On Thursday a new Skype for Web Client was released by Microsoft on Thursday and it came with a surprising decision. It appears that Skype for Web doesn’t support several browsers now. The chat client only works on Google Chrome and Microsoft Edge, as well as other Chromium-based browsers such as Vivaldi. The browsers that were removed are Opera, Mozilla’s Firefox and Apple’s Safari
VentureBeat obtained a statement from a Microsoft spokesperson in which the decision was explained:
A Microsoft spokesperson said the service requires “calling and real-time media” technology that is “implemented differently across various browsers.” So the company “decided to prioritize bringing Skype to [the] web on Microsoft Edge and Google Chrome based on customer value.
This move disappointed many users, who lost access to Skype for Web. Nonetheless, Microsoft did make the announcement last month. Back then it warned users that they will need Edge or Chrome in order to access Skype for Web, and Firefox, Safari, and Opera users will no longer be able to use the chat client. However, Microsoft didn’t offer a date for when the change will occur.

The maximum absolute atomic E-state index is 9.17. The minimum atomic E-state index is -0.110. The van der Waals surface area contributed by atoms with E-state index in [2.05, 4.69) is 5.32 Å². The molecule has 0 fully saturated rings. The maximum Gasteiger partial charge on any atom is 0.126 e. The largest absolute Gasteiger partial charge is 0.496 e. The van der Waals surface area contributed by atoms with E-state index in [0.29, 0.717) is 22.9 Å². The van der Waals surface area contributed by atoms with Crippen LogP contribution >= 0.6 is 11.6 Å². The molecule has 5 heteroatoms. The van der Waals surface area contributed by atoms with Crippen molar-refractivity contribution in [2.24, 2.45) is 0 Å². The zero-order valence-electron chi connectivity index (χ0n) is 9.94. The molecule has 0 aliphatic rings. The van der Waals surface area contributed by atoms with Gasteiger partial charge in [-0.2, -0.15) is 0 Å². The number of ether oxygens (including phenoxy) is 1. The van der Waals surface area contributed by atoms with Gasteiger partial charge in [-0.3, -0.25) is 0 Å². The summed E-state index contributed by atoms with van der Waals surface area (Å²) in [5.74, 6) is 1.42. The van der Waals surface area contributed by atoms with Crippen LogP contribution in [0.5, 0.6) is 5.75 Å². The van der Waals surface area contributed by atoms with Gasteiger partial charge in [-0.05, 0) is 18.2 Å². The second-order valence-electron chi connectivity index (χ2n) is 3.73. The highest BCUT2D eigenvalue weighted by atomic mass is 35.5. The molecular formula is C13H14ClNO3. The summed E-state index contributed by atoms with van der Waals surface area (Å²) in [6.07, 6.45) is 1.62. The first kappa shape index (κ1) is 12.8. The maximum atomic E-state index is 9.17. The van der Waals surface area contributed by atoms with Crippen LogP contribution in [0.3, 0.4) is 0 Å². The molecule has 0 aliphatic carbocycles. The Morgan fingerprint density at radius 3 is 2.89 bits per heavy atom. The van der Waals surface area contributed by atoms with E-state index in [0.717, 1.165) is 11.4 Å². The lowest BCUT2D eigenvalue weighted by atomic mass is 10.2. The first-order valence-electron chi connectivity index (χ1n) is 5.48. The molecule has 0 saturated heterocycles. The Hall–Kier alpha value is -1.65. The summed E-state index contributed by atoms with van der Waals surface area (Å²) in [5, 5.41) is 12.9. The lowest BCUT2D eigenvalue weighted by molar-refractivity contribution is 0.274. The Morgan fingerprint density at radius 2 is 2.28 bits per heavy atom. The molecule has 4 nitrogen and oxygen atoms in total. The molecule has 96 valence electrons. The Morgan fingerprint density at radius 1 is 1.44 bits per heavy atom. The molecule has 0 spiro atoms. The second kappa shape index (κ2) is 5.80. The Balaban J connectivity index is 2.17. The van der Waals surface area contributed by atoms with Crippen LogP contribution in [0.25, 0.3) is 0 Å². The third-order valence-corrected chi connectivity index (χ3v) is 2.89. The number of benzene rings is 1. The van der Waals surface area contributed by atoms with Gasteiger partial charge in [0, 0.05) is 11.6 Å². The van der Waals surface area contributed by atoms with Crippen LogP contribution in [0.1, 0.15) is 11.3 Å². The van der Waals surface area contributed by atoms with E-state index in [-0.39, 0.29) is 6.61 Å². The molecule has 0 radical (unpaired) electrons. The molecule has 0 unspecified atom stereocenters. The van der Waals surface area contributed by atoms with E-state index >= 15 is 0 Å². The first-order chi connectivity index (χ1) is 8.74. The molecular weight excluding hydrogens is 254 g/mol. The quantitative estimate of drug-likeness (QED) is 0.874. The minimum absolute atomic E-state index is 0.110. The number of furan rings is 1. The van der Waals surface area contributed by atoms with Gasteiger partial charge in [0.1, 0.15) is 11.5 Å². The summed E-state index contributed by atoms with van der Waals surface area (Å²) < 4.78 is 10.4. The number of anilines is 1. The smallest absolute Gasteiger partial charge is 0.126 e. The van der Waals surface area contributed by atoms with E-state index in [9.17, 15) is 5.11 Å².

Users discovered back on Friday that the latest version of Skype for Web does not work on their Safari and Firefox browsers. Some of them found a loophole and changed the user agent in Firefox to mimic Chrome, which allowed them to use the latest version of Skype for Web.
It appears that the technology that is preventing Skype for Web to continue support for browsers such as Safari is the WebRTC. This open source technology allows browsers to support real-time communications.
This decision will reduce the number of Skype for Web users, which is not a good thing for Microsoft. Last year, Skype for Web also dropped support for Linux and Chrome OS.
Nora Reynolds is a major in biology and a minor in Biological Basis of Behavior, writing about science in general. She also likes to try new gadgets and sports about the AI new era.